Kitchen Table Economics

The ABCs of Socialism

In grade school, a student’s performance is measured using a number of criteria—effort, participation, tests and the quality of assignments completed. To get high marks in all of these areas, students must work hard and commit a lot of time to their studies. In the end, the student is presented a grade on a scale from “A” to “F.”

This set of criteria mirrors the free market norms that characterize the U.S. economy and broader culture: the harder you work, the more likely it will be that you’ll achieve the American Dream.

However, this merit-based system is being challenged by new candidates running for office, as well as new proposed policies like Medicare for All. It’s an attempt to shift the U.S. from a predominantly capitalist society to one that relies on a political theory known as socialism.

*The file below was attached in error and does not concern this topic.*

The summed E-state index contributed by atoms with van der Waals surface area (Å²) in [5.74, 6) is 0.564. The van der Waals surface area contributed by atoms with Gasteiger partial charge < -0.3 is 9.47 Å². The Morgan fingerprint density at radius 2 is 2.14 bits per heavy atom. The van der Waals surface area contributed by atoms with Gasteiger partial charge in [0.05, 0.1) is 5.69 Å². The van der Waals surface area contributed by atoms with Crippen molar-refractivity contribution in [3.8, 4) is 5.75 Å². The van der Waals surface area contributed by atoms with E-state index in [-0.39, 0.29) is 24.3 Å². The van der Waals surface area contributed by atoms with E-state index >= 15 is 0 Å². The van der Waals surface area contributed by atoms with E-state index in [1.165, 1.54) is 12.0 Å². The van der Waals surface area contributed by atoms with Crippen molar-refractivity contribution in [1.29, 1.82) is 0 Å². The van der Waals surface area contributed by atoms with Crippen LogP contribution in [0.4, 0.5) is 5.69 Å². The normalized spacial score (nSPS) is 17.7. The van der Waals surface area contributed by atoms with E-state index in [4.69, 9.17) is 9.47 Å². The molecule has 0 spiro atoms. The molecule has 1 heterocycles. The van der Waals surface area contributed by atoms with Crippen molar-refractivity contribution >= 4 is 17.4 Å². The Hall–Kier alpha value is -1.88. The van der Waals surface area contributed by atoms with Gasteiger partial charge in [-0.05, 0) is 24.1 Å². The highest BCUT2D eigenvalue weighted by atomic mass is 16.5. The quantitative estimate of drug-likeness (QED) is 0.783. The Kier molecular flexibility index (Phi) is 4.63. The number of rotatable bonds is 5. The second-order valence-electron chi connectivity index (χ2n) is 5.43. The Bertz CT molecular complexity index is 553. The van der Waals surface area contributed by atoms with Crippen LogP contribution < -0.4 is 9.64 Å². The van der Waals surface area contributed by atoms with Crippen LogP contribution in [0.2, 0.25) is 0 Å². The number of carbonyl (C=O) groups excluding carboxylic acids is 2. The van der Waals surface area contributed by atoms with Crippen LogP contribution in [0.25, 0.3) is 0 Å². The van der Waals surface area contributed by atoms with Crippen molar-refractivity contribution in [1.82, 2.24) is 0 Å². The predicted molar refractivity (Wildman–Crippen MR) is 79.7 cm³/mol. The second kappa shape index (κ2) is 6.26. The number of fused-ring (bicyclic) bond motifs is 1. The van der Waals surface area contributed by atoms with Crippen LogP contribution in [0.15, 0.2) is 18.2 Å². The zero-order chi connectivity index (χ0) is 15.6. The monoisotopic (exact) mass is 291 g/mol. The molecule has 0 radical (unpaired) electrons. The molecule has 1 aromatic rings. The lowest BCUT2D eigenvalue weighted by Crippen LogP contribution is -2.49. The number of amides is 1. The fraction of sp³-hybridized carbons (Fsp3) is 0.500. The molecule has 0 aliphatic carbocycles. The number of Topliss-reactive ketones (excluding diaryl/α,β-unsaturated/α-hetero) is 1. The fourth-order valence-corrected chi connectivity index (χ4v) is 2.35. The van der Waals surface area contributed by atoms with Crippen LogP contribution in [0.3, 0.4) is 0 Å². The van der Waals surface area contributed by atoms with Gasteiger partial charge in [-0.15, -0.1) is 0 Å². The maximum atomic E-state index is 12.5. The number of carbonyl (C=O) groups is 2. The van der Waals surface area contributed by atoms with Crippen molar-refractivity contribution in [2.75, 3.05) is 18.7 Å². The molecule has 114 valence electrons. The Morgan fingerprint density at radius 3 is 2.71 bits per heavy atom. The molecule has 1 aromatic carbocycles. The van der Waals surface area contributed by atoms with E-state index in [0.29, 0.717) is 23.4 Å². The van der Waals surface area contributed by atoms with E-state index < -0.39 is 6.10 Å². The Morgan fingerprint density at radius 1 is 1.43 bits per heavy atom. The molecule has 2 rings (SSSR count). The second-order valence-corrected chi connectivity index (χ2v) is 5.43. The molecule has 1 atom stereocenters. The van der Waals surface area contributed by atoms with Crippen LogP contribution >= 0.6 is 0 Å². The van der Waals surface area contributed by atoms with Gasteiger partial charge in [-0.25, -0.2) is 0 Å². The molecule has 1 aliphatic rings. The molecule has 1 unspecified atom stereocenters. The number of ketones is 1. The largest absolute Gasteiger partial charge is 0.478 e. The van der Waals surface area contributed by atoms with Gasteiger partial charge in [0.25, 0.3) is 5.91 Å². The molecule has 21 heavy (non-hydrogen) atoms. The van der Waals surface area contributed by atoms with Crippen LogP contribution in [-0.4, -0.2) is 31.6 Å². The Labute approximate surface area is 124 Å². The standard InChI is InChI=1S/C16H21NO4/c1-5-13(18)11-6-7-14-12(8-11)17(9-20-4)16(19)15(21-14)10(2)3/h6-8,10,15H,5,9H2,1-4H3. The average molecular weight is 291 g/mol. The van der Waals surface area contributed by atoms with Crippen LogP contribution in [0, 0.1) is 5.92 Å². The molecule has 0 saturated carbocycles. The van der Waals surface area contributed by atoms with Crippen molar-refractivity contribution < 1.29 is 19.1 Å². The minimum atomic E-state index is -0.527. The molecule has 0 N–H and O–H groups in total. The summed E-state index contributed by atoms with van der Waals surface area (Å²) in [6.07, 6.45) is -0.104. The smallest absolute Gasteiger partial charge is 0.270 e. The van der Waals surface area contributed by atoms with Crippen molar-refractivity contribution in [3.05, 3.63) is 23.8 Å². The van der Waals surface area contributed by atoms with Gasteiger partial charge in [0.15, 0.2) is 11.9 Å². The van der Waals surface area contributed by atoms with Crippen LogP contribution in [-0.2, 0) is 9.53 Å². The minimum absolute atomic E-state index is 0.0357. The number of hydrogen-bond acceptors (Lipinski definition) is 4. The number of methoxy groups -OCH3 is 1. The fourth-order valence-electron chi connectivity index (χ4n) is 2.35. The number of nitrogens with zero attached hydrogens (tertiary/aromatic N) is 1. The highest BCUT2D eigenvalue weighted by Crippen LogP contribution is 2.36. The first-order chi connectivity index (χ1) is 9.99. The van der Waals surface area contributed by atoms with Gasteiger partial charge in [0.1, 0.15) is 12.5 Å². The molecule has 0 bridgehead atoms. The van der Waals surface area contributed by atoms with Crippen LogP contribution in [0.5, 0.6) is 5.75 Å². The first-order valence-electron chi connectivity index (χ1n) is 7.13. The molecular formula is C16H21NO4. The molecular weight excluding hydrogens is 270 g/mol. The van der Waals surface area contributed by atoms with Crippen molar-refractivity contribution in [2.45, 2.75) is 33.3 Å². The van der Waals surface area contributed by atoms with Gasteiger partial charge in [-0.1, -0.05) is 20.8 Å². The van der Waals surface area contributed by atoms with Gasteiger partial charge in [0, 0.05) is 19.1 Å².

But what exactly is socialism?

To begin, let’s use the previous example of school grades. In the current system—based off merit, rather than equity—students are presented the letter grade they deserve. Therefore, it’s likely that some will get As, many will get Bs and Cs, and some will get Ds and Fs.

In a socialist world, that system is turned on its head. Instead of students receiving the letter grade based on merit, the grades will be distributed more equally no matter how well they scored or how hard they worked. Using the example above, everyone would receive a “C.”

Many label socialism as a “more fair” economic system, but does the above example seem fair to you?